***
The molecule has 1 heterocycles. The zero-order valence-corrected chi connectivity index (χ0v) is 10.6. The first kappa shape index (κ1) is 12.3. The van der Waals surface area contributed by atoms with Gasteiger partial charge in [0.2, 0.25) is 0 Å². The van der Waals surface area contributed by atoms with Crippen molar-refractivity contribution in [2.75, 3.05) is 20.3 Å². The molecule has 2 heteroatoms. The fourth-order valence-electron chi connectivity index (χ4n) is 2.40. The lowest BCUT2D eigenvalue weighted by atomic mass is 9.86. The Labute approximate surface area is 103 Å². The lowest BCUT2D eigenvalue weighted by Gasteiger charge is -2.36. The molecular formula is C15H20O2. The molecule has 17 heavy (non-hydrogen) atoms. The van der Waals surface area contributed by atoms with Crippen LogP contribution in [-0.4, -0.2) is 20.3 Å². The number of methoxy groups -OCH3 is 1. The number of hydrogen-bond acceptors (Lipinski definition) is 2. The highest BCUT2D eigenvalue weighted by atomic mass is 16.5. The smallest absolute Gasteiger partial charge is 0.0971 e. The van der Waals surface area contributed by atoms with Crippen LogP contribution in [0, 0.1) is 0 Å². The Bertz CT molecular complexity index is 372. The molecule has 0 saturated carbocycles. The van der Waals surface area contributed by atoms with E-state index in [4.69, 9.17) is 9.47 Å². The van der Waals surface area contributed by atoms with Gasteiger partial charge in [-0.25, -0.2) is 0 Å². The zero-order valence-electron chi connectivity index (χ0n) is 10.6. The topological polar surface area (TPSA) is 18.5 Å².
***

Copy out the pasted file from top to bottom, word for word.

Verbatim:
The molecule has 1 heterocycles. The zero-order valence-corrected chi connectivity index (χ0v) is 10.6. The first kappa shape index (κ1) is 12.3. The van der Waals surface area contributed by atoms with Gasteiger partial charge in [0.2, 0.25) is 0 Å². The van der Waals surface area contributed by atoms with Crippen molar-refractivity contribution in [2.75, 3.05) is 20.3 Å². The molecule has 2 heteroatoms. The fourth-order valence-electron chi connectivity index (χ4n) is 2.40. The lowest BCUT2D eigenvalue weighted by atomic mass is 9.86. The Labute approximate surface area is 103 Å². The lowest BCUT2D eigenvalue weighted by Gasteiger charge is -2.36. The molecular formula is C15H20O2. The molecule has 17 heavy (non-hydrogen) atoms. The van der Waals surface area contributed by atoms with Crippen LogP contribution in [-0.4, -0.2) is 20.3 Å². The number of methoxy groups -OCH3 is 1. The number of hydrogen-bond acceptors (Lipinski definition) is 2. The highest BCUT2D eigenvalue weighted by atomic mass is 16.5. The smallest absolute Gasteiger partial charge is 0.0971 e. The van der Waals surface area contributed by atoms with Crippen LogP contribution in [0, 0.1) is 0 Å². The Bertz CT molecular complexity index is 372. The molecule has 0 saturated carbocycles. The van der Waals surface area contributed by atoms with E-state index in [4.69, 9.17) is 9.47 Å². The van der Waals surface area contributed by atoms with Gasteiger partial charge in [-0.25, -0.2) is 0 Å². The zero-order valence-electron chi connectivity index (χ0n) is 10.6. The topological polar surface area (TPSA) is 18.5 Å².